As downtown Wilmington continues to find its identity, efforts are under way to shift from a bustling bar scene to a buzzing tech sector.
“We don’t want a whole lot more exposure to the restaurant and service industry,” said John Hinnant, executive director at Wilmington Downtown Inc.
WDI is focused on bringing science and technology jobs to downtown, he said. In 2007, downtown housed about 300 tech-sector jobs. By last year, that number had skyrocketed to more than 2,000.
“[The technology] industry networks. We think it’s a situation where other companies will come downtown because their peers are downtown,” Hinnant said.
According to the 2011 Book of Lists, PPD employs 1,500 people, accounting for roughly 75 percent of the tech-sector job growth, though other companies made the move downtown as well. Hinnant said that PPD can serve as an incubator for other tech companies downtown.
“We have to keep targeting that niche and that market,” Hinnant said.
Inclinix, a company that specializes in customized Phase I-IV clinical trial enrollment solutions for global pharmaceutical, biotechnology and medical device organizations, moved to the Self-Help Building located at 272 N. Front St. to occupy the top two floors.
“We went from 30 offices with no windows to an office with views of the river,” said Tobin Geatz, CEO of Inclinix. “I’m really confident that it’s going to help our business.”
The move coincides with the company’s shift away from operating an on-site call center to a virtual operation where call center workers work from home. Since the company’s business is project-based, the number of call center employees fluctuates from about 10 to 50. This shift to a home-based model improves the quality of service, Geatz said.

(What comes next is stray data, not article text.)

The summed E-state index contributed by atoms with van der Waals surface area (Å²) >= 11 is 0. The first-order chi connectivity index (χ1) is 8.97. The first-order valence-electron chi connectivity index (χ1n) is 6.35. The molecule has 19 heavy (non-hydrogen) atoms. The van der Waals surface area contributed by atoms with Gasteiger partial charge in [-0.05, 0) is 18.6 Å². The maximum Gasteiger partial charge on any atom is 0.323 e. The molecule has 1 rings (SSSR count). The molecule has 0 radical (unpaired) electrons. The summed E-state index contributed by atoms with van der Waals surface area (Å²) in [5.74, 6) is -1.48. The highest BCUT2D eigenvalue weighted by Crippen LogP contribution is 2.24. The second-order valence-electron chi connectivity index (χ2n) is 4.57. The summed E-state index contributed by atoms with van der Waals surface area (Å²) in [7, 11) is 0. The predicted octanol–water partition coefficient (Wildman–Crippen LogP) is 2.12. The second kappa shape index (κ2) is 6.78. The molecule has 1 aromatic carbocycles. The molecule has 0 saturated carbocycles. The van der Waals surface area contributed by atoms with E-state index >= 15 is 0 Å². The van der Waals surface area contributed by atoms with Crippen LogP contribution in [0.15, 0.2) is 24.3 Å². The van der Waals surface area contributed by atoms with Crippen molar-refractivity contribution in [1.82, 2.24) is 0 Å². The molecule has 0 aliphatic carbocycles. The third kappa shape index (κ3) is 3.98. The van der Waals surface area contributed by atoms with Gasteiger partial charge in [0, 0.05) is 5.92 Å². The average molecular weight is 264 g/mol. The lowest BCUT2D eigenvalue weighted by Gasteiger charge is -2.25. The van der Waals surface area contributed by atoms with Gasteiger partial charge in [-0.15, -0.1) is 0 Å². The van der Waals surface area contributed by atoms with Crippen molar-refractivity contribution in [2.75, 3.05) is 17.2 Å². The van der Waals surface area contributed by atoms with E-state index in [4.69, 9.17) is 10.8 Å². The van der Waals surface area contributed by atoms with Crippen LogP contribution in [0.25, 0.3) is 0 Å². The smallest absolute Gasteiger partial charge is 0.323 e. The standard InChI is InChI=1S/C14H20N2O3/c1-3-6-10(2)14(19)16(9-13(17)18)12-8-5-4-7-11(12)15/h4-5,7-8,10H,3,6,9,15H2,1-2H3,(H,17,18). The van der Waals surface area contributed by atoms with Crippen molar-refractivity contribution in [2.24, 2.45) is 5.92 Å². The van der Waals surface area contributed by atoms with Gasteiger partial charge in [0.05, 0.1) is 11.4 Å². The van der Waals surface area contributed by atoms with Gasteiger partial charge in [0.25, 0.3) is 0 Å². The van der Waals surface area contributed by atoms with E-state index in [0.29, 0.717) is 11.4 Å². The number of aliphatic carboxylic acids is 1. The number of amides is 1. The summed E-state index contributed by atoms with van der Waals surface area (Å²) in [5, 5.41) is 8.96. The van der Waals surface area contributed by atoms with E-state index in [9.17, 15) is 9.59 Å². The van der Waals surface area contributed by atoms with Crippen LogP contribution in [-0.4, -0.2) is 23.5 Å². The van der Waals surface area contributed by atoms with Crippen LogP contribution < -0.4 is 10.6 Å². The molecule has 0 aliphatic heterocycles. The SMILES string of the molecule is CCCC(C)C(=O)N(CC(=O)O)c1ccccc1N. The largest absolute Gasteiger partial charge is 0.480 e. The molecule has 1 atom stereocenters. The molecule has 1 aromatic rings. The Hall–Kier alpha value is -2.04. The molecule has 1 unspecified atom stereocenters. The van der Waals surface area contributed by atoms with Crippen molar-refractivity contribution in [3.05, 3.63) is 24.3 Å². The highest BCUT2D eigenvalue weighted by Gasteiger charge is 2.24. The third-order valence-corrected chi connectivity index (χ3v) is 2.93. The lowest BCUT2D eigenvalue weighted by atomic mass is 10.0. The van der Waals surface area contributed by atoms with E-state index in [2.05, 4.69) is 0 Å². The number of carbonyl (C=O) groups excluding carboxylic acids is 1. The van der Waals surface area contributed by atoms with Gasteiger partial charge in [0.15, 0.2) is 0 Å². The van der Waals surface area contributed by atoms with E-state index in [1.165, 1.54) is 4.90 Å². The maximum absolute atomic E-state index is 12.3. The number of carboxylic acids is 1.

The downtown office space, which is about 8,700 square feet, will house the technology hub and the company’s managers, he said.
“But, it wasn’t about space. It was about value and employee productivity and an upscale image for our company,” he said.
“Downtown Wilmington, when it’s clean and rocking, feels like so many European places. Downtown has character.”
Hinnant plans to continue trying to bring the tech sector to downtown Wilmington.
“We’re going to poach everybody in the region. We want to target the Triangle,” Hinnant said. Moving to Wilmington can be sold by highlighting the urban lifestyle of downtown with the close proximity to beaches.
“I’m all for that. The more offices we have down there the more people can support the downtown business environment,” said Mayor Bill Saffo.
Office space remains ample downtown. Newer buildings like the Bank of America building on Third Street have whole floors sitting empty, and older buildings up and down Front Street advertise space for lease in vacant windows.
The numbers are trending in the right direction though. According to WDI data, in 2009 Class A office space like the Bank of America or Wachovia buildings sat at 78 percent occupied. Last year, that occupancy moved up to 80 percent.
Class B office space - facilities without the most modern amenities, typically seen above retail shops on first floors and in more dated buildings - experience slightly higher occupancy rates. In 2009, Class B space was 80 percent full, and by 2010 that figure moved to 83 percent.
“What you’re going to see is Class B is priced to move. We want to activate the second and third floor [above retail],” Hinnant said.
A recent example is the sale of the old Kingoff’s Jewelers building at 10 N. Front St. The 4,000 square foot building was purchased for $450,000 by a tech company, Frank Deals, to house offices on the second floor. The first floor will be renovated to house the jewelry store F.I.F.I. and a Rita’s Water Ice franchise -three new downtown businesses, none serving alcohol.
“We’d like to see more office space taken down there. The space above the old buildings can be converted. The more that happens the better off we all are, especially the retail and restaurants downtown,” Saffo said.
“I think we’ll have more and more of it,” he said.
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